I had a fuel filter plug up on my motorhome in Nebraska, stopped at a O’Reilly’s, naturally they didn’t have the right filter, the manager also told me they didn’t have anything that crossed. I asked for the Wix book, he asked why? I told him I was going to find a filter for my Cummins. Checked dimensions of the spin on filter, finally found one that fit that was a five micron instead of ten microns, bought it, under protest of the manager, telling me it won’t fit. I said ok, give me the filter. Put it on drove off, the “manager “ had no clue as to how I did that. Bones
     
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  7. Wish there was an O'Reilly's near me.:(
     
  8. Just so you know,
    I'd guess that on 60-70% of any parts you'd ever need that you'll save 25-80% buying the stuff on line. Amazon is kicking everyone's ass
     
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  9. tfeverfred
    Joined: Nov 11, 2006
    Posts: 15,793

    tfeverfred
    Member

    You have a computer, so look up the part# and give them that. Works for me. GOOGLE is your friend.
     
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  10. 40FORDPU
    Joined: Mar 15, 2009
    Posts: 2,974

    40FORDPU
    ALLIANCE MEMBER
    from Yelm, Wa
    1. Northwest HAMBers

    Pros and Cons about Rock Auto (shipping costs, as on a multiple parts order, may be shipping from several locals and charged accordingly).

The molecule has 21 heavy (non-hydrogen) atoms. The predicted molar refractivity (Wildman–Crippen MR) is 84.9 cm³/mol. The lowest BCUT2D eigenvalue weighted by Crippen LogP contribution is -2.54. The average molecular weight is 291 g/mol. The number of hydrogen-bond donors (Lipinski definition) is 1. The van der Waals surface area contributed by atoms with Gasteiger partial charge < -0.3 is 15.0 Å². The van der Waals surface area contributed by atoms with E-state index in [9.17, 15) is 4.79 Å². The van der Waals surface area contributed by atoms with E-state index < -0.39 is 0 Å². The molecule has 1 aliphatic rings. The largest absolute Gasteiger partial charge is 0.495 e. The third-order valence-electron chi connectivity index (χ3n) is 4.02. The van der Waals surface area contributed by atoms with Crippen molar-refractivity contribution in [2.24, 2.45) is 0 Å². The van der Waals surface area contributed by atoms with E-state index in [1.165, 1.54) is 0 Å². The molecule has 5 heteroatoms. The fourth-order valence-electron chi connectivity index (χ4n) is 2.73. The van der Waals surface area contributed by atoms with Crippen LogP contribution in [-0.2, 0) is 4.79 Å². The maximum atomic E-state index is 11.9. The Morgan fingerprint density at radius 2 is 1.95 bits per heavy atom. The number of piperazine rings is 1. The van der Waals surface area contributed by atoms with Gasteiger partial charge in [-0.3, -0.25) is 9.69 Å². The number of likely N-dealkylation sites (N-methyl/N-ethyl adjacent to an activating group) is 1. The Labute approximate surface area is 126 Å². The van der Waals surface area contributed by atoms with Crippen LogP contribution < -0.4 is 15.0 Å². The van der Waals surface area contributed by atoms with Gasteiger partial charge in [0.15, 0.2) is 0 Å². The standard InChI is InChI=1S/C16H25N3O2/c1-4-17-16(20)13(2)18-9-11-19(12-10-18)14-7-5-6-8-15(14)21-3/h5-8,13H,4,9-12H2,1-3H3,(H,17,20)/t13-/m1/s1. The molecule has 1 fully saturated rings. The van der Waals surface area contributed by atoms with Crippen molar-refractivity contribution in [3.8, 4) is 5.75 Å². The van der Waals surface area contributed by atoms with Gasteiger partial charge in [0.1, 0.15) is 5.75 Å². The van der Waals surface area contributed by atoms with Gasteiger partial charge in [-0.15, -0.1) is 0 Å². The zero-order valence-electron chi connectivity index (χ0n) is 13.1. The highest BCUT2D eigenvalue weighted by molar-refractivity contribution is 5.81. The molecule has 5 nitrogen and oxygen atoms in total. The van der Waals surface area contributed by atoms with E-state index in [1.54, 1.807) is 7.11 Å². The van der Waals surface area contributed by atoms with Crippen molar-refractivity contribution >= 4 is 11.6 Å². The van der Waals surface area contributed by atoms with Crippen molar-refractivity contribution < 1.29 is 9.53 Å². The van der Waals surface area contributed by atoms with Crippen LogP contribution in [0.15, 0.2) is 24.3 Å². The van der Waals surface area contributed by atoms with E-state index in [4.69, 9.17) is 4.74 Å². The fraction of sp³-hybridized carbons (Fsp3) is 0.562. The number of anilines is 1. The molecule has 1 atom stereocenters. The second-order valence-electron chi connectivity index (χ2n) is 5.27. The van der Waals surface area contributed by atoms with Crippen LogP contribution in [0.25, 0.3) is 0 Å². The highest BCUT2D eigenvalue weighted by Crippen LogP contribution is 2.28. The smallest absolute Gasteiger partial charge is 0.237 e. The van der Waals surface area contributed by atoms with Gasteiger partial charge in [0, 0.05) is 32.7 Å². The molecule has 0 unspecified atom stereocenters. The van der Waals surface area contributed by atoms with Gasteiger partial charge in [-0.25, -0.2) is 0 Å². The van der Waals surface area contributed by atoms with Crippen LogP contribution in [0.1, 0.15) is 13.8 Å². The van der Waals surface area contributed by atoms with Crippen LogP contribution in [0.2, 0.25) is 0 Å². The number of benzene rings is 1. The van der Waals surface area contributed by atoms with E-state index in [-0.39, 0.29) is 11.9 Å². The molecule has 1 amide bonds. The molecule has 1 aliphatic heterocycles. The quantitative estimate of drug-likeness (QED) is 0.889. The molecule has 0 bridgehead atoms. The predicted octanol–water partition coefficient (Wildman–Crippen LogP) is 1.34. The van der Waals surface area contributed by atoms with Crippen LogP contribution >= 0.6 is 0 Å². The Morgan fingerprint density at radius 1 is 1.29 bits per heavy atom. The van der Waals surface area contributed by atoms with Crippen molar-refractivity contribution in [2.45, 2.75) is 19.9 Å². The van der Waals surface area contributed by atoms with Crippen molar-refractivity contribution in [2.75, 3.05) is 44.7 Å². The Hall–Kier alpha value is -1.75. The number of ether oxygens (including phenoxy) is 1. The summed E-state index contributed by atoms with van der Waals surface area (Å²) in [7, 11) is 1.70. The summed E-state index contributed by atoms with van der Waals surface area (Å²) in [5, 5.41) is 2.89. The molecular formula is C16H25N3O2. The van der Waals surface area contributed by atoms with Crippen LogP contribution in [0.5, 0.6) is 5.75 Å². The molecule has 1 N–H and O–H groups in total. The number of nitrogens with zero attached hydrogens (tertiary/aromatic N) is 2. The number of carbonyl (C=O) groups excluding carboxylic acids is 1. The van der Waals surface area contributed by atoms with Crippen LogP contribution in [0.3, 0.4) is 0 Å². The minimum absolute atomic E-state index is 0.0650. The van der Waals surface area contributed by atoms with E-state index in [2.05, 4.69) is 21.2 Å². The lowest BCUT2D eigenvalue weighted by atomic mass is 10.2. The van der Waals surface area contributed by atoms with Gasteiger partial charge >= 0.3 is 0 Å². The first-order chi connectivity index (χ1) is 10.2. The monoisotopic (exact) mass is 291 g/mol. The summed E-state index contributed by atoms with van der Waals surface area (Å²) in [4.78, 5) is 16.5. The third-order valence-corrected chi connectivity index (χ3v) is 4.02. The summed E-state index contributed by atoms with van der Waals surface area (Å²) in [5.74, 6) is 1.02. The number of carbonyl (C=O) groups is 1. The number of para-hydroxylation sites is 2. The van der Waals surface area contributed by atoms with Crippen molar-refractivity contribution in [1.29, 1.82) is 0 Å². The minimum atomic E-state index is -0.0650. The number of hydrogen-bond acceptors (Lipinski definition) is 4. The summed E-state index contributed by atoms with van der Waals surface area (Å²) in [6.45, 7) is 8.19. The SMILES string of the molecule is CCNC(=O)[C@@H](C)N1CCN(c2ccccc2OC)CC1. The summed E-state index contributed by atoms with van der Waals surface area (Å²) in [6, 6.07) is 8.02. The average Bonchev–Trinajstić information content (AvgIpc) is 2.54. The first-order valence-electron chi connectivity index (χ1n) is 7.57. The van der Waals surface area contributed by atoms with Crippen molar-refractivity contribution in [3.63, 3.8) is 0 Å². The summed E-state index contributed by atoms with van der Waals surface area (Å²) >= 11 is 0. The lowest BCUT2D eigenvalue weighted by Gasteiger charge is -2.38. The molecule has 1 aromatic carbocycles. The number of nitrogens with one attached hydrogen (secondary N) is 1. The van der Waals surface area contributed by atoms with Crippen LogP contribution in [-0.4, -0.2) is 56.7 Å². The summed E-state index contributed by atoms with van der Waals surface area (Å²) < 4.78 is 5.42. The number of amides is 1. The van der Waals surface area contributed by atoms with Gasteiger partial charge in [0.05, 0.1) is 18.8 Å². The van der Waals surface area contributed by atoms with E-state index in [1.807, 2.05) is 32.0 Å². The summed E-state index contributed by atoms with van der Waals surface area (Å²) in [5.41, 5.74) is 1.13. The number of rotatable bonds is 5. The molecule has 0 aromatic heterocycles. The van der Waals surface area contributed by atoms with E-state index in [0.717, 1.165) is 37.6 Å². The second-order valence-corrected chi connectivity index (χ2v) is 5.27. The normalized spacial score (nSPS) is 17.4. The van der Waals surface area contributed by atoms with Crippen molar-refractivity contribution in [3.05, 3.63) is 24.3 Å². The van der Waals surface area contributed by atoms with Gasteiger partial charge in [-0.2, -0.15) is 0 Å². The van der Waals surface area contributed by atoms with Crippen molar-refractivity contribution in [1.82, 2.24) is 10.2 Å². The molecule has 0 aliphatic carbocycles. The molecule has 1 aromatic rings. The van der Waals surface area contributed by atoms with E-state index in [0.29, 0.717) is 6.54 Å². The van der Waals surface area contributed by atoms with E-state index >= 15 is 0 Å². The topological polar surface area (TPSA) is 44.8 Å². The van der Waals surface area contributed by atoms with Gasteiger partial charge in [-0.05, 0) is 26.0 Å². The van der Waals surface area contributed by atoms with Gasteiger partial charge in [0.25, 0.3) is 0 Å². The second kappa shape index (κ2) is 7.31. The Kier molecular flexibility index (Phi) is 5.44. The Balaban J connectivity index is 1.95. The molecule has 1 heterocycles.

Whether you buy from them or not, they are a great resource for parts identification (pictures and part numbers).
     
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  11.  
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  12. I went in to Orielly's the other day and asked for some plasti-gage. The kid at the counter said it should be in isle 3, which is their performance isle. I thought we were going somewhere. He's a good kid. :cool:

    I told him that there wasn't any and so he asked me what its used for. I told him and I got the blank stare.

    The old guy in line behind me started talking about the good old days with books and we sort of made light of the situation. The kid wasn't offended, and genuinely wanted to know, but I had to go elsewhere to get some plasti-gage. :)
     
  13. On the other hand, when I get on a web site to find a certain part (Summit comes to mind), they have all these mindless questions to answer first and I can't get past them to find what I need. I'm the one that feels like the dummy! :confused:

    It's very frustrating sometimes.
     
  14. Rusty O'Toole
    Joined: Sep 17, 2006
    Posts: 9,406

    Rusty O'Toole
    Member

    You have to work with the system as it is. To find a part number they have to enter year, make, model, engine, transmission at least and possibly other details. Then they get a part number. Unless you enter ALL the information you don't get a part number.